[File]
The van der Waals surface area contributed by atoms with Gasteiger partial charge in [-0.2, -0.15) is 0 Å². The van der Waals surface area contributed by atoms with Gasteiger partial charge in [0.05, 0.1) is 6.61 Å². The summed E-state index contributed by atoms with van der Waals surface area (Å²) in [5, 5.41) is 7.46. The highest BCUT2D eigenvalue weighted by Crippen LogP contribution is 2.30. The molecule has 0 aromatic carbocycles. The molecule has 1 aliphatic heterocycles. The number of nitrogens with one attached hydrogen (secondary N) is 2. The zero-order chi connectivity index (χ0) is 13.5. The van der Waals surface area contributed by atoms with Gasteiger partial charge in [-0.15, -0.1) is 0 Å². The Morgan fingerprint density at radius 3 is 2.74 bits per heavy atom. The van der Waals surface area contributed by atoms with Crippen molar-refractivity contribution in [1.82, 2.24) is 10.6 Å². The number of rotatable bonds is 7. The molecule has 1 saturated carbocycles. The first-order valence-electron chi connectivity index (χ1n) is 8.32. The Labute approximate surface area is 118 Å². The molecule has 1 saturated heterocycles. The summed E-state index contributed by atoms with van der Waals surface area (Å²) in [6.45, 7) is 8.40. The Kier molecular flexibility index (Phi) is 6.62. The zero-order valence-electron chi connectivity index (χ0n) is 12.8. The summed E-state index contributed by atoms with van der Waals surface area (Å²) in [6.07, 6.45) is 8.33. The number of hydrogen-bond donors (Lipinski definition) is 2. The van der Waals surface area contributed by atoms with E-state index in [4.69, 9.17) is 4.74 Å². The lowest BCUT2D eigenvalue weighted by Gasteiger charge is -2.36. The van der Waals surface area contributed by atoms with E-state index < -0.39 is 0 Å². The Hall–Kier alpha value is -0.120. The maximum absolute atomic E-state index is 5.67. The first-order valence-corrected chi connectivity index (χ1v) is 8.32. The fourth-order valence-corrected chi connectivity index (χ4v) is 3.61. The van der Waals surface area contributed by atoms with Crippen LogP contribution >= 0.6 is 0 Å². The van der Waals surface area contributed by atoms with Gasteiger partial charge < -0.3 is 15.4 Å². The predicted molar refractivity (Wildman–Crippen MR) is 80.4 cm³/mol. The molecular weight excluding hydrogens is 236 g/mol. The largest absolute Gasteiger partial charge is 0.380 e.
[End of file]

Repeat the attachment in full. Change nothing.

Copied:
The van der Waals surface area contributed by atoms with Gasteiger partial charge in [-0.2, -0.15) is 0 Å². The van der Waals surface area contributed by atoms with Gasteiger partial charge in [0.05, 0.1) is 6.61 Å². The summed E-state index contributed by atoms with van der Waals surface area (Å²) in [5, 5.41) is 7.46. The highest BCUT2D eigenvalue weighted by Crippen LogP contribution is 2.30. The molecule has 0 aromatic carbocycles. The molecule has 1 aliphatic heterocycles. The number of nitrogens with one attached hydrogen (secondary N) is 2. The zero-order chi connectivity index (χ0) is 13.5. The van der Waals surface area contributed by atoms with Gasteiger partial charge in [-0.15, -0.1) is 0 Å². The Morgan fingerprint density at radius 3 is 2.74 bits per heavy atom. The van der Waals surface area contributed by atoms with Crippen molar-refractivity contribution in [1.82, 2.24) is 10.6 Å². The number of rotatable bonds is 7. The molecule has 1 saturated carbocycles. The first-order valence-electron chi connectivity index (χ1n) is 8.32. The Labute approximate surface area is 118 Å². The molecule has 1 saturated heterocycles. The summed E-state index contributed by atoms with van der Waals surface area (Å²) in [6.45, 7) is 8.40. The Kier molecular flexibility index (Phi) is 6.62. The zero-order valence-electron chi connectivity index (χ0n) is 12.8. The summed E-state index contributed by atoms with van der Waals surface area (Å²) in [6.07, 6.45) is 8.33. The number of hydrogen-bond donors (Lipinski definition) is 2. The van der Waals surface area contributed by atoms with E-state index in [4.69, 9.17) is 4.74 Å². The lowest BCUT2D eigenvalue weighted by Gasteiger charge is -2.36. The van der Waals surface area contributed by atoms with E-state index < -0.39 is 0 Å². The Hall–Kier alpha value is -0.120. The maximum absolute atomic E-state index is 5.67. The first-order valence-corrected chi connectivity index (χ1v) is 8.32. The fourth-order valence-corrected chi connectivity index (χ4v) is 3.61. The van der Waals surface area contributed by atoms with Crippen LogP contribution >= 0.6 is 0 Å². The van der Waals surface area contributed by atoms with Gasteiger partial charge < -0.3 is 15.4 Å². The predicted molar refractivity (Wildman–Crippen MR) is 80.4 cm³/mol. The molecular weight excluding hydrogens is 236 g/mol. The largest absolute Gasteiger partial charge is 0.380 e.